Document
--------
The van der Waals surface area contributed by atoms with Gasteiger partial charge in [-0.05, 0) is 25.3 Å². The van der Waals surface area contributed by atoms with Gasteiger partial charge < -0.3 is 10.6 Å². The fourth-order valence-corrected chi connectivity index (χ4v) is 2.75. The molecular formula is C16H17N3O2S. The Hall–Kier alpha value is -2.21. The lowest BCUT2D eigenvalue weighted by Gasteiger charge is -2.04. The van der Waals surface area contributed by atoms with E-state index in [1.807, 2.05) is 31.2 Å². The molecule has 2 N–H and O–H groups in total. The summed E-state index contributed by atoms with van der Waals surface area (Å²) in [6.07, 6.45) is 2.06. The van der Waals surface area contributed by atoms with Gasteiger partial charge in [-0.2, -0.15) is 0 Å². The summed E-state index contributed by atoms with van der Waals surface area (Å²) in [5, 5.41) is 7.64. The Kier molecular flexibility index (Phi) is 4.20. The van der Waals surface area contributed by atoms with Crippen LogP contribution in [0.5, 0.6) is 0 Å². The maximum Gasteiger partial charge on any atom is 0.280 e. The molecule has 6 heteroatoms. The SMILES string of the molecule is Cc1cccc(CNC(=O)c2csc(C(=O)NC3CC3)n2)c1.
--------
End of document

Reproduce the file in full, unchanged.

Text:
The van der Waals surface area contributed by atoms with Gasteiger partial charge in [-0.05, 0) is 25.3 Å². The van der Waals surface area contributed by atoms with Gasteiger partial charge < -0.3 is 10.6 Å². The fourth-order valence-corrected chi connectivity index (χ4v) is 2.75. The molecular formula is C16H17N3O2S. The Hall–Kier alpha value is -2.21. The lowest BCUT2D eigenvalue weighted by Gasteiger charge is -2.04. The van der Waals surface area contributed by atoms with E-state index in [1.807, 2.05) is 31.2 Å². The molecule has 2 N–H and O–H groups in total. The summed E-state index contributed by atoms with van der Waals surface area (Å²) in [6.07, 6.45) is 2.06. The van der Waals surface area contributed by atoms with Gasteiger partial charge in [-0.2, -0.15) is 0 Å². The summed E-state index contributed by atoms with van der Waals surface area (Å²) in [5, 5.41) is 7.64. The Kier molecular flexibility index (Phi) is 4.20. The van der Waals surface area contributed by atoms with Crippen LogP contribution in [0.5, 0.6) is 0 Å². The maximum Gasteiger partial charge on any atom is 0.280 e. The molecule has 6 heteroatoms. The SMILES string of the molecule is Cc1cccc(CNC(=O)c2csc(C(=O)NC3CC3)n2)c1.